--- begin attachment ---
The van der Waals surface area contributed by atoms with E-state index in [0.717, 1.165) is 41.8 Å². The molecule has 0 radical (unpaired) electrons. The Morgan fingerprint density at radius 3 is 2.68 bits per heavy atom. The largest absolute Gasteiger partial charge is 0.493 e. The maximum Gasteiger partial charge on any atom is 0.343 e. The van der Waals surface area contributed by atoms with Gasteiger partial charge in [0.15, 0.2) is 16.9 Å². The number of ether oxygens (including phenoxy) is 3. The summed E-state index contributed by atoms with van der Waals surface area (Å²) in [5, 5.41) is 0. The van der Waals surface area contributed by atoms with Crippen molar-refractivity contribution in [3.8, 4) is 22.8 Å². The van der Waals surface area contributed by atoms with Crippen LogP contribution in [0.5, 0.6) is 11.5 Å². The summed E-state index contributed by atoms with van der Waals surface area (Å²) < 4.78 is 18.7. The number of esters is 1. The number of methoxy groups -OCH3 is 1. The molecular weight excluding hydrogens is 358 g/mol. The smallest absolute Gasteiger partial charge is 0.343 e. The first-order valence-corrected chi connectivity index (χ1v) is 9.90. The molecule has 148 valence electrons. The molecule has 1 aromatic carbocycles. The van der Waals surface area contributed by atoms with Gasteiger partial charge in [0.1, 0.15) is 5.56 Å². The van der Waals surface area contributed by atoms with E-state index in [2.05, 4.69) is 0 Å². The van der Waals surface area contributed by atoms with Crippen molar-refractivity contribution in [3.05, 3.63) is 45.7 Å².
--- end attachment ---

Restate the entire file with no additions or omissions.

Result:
The van der Waals surface area contributed by atoms with E-state index in [0.717, 1.165) is 41.8 Å². The molecule has 0 radical (unpaired) electrons. The Morgan fingerprint density at radius 3 is 2.68 bits per heavy atom. The largest absolute Gasteiger partial charge is 0.493 e. The maximum Gasteiger partial charge on any atom is 0.343 e. The van der Waals surface area contributed by atoms with Gasteiger partial charge in [0.15, 0.2) is 16.9 Å². The number of ether oxygens (including phenoxy) is 3. The summed E-state index contributed by atoms with van der Waals surface area (Å²) in [5, 5.41) is 0. The van der Waals surface area contributed by atoms with Crippen molar-refractivity contribution in [3.8, 4) is 22.8 Å². The van der Waals surface area contributed by atoms with Crippen LogP contribution in [0.5, 0.6) is 11.5 Å². The summed E-state index contributed by atoms with van der Waals surface area (Å²) < 4.78 is 18.7. The number of esters is 1. The number of methoxy groups -OCH3 is 1. The molecular weight excluding hydrogens is 358 g/mol. The smallest absolute Gasteiger partial charge is 0.343 e. The first-order valence-corrected chi connectivity index (χ1v) is 9.90. The molecule has 148 valence electrons. The molecule has 1 aromatic carbocycles. The van der Waals surface area contributed by atoms with Gasteiger partial charge in [0.1, 0.15) is 5.56 Å². The van der Waals surface area contributed by atoms with E-state index in [2.05, 4.69) is 0 Å². The van der Waals surface area contributed by atoms with Crippen molar-refractivity contribution in [3.05, 3.63) is 45.7 Å².